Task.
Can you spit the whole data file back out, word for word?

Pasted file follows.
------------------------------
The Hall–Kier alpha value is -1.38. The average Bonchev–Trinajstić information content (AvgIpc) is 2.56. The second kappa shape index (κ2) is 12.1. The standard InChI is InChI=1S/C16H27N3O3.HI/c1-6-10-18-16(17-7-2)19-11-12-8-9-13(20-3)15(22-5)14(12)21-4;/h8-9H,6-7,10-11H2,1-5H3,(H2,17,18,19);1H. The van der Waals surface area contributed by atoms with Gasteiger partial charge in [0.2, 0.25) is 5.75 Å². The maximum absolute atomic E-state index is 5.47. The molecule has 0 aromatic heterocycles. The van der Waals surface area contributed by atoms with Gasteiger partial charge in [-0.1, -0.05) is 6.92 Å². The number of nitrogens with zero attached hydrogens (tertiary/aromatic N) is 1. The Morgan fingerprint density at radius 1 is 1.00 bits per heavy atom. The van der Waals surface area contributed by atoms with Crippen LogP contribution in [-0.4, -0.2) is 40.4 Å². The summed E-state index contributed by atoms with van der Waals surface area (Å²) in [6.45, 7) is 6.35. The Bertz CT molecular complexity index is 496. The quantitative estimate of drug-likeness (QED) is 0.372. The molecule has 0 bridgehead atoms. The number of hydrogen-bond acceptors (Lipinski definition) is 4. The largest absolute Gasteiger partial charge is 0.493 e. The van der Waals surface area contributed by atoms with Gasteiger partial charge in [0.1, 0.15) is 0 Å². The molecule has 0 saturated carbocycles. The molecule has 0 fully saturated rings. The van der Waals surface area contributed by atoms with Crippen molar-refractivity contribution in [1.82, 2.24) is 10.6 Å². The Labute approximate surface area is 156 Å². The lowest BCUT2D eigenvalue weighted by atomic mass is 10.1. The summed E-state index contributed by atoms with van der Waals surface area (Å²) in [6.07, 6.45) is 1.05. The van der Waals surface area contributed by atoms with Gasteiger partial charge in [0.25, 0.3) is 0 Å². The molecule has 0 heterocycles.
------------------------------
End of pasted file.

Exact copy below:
The Hall–Kier alpha value is -1.38. The average Bonchev–Trinajstić information content (AvgIpc) is 2.56. The second kappa shape index (κ2) is 12.1. The standard InChI is InChI=1S/C16H27N3O3.HI/c1-6-10-18-16(17-7-2)19-11-12-8-9-13(20-3)15(22-5)14(12)21-4;/h8-9H,6-7,10-11H2,1-5H3,(H2,17,18,19);1H. The van der Waals surface area contributed by atoms with Gasteiger partial charge in [0.2, 0.25) is 5.75 Å². The maximum absolute atomic E-state index is 5.47. The molecule has 0 aromatic heterocycles. The van der Waals surface area contributed by atoms with Gasteiger partial charge in [-0.1, -0.05) is 6.92 Å². The number of nitrogens with zero attached hydrogens (tertiary/aromatic N) is 1. The Morgan fingerprint density at radius 1 is 1.00 bits per heavy atom. The van der Waals surface area contributed by atoms with Crippen LogP contribution in [-0.4, -0.2) is 40.4 Å². The summed E-state index contributed by atoms with van der Waals surface area (Å²) in [6.45, 7) is 6.35. The Bertz CT molecular complexity index is 496. The quantitative estimate of drug-likeness (QED) is 0.372. The molecule has 0 bridgehead atoms. The number of hydrogen-bond acceptors (Lipinski definition) is 4. The largest absolute Gasteiger partial charge is 0.493 e. The van der Waals surface area contributed by atoms with Gasteiger partial charge in [0.1, 0.15) is 0 Å². The molecule has 0 saturated carbocycles. The molecule has 0 fully saturated rings. The van der Waals surface area contributed by atoms with Crippen molar-refractivity contribution in [1.82, 2.24) is 10.6 Å². The Labute approximate surface area is 156 Å². The lowest BCUT2D eigenvalue weighted by atomic mass is 10.1. The summed E-state index contributed by atoms with van der Waals surface area (Å²) in [6.07, 6.45) is 1.05. The van der Waals surface area contributed by atoms with Gasteiger partial charge in [0.25, 0.3) is 0 Å². The molecule has 0 heterocycles.